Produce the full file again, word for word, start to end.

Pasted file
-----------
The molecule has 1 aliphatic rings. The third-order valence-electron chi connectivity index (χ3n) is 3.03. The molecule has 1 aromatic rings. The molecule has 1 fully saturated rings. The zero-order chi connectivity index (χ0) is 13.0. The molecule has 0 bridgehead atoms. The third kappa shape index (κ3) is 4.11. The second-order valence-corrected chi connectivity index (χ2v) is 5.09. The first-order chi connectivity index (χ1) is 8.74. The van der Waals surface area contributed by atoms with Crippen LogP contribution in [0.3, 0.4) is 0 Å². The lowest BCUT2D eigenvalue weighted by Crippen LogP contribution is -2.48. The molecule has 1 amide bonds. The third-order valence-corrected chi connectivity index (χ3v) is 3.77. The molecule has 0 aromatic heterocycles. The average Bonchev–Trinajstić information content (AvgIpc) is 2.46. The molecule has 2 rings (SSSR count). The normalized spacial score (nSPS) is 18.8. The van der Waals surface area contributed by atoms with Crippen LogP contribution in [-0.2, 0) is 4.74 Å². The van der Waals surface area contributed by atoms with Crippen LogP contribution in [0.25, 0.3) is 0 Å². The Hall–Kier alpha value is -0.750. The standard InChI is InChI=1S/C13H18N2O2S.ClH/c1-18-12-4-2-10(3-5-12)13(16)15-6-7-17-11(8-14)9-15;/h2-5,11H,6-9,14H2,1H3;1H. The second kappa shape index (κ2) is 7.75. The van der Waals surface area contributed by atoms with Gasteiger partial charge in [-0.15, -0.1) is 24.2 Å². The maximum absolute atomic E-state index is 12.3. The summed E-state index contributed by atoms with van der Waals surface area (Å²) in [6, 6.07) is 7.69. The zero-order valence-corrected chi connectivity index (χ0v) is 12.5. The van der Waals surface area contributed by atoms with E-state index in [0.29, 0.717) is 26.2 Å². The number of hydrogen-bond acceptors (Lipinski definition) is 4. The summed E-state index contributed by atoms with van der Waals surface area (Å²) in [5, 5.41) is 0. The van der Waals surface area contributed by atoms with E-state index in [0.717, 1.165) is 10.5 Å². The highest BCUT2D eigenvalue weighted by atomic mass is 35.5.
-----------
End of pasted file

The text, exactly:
The molecule has 1 aliphatic rings. The third-order valence-electron chi connectivity index (χ3n) is 3.03. The molecule has 1 aromatic rings. The molecule has 1 fully saturated rings. The zero-order chi connectivity index (χ0) is 13.0. The molecule has 0 bridgehead atoms. The third kappa shape index (κ3) is 4.11. The second-order valence-corrected chi connectivity index (χ2v) is 5.09. The first-order chi connectivity index (χ1) is 8.74. The van der Waals surface area contributed by atoms with Crippen LogP contribution in [0.3, 0.4) is 0 Å². The lowest BCUT2D eigenvalue weighted by Crippen LogP contribution is -2.48. The molecule has 1 amide bonds. The third-order valence-corrected chi connectivity index (χ3v) is 3.77. The molecule has 0 aromatic heterocycles. The average Bonchev–Trinajstić information content (AvgIpc) is 2.46. The molecule has 2 rings (SSSR count). The normalized spacial score (nSPS) is 18.8. The van der Waals surface area contributed by atoms with Crippen LogP contribution in [-0.2, 0) is 4.74 Å². The van der Waals surface area contributed by atoms with Crippen LogP contribution in [0.25, 0.3) is 0 Å². The Hall–Kier alpha value is -0.750. The standard InChI is InChI=1S/C13H18N2O2S.ClH/c1-18-12-4-2-10(3-5-12)13(16)15-6-7-17-11(8-14)9-15;/h2-5,11H,6-9,14H2,1H3;1H. The second kappa shape index (κ2) is 7.75. The van der Waals surface area contributed by atoms with Gasteiger partial charge in [-0.15, -0.1) is 24.2 Å². The maximum absolute atomic E-state index is 12.3. The summed E-state index contributed by atoms with van der Waals surface area (Å²) in [6, 6.07) is 7.69. The zero-order valence-corrected chi connectivity index (χ0v) is 12.5. The van der Waals surface area contributed by atoms with E-state index in [0.29, 0.717) is 26.2 Å². The number of hydrogen-bond acceptors (Lipinski definition) is 4. The summed E-state index contributed by atoms with van der Waals surface area (Å²) in [5, 5.41) is 0. The van der Waals surface area contributed by atoms with E-state index in [0.717, 1.165) is 10.5 Å². The highest BCUT2D eigenvalue weighted by atomic mass is 35.5.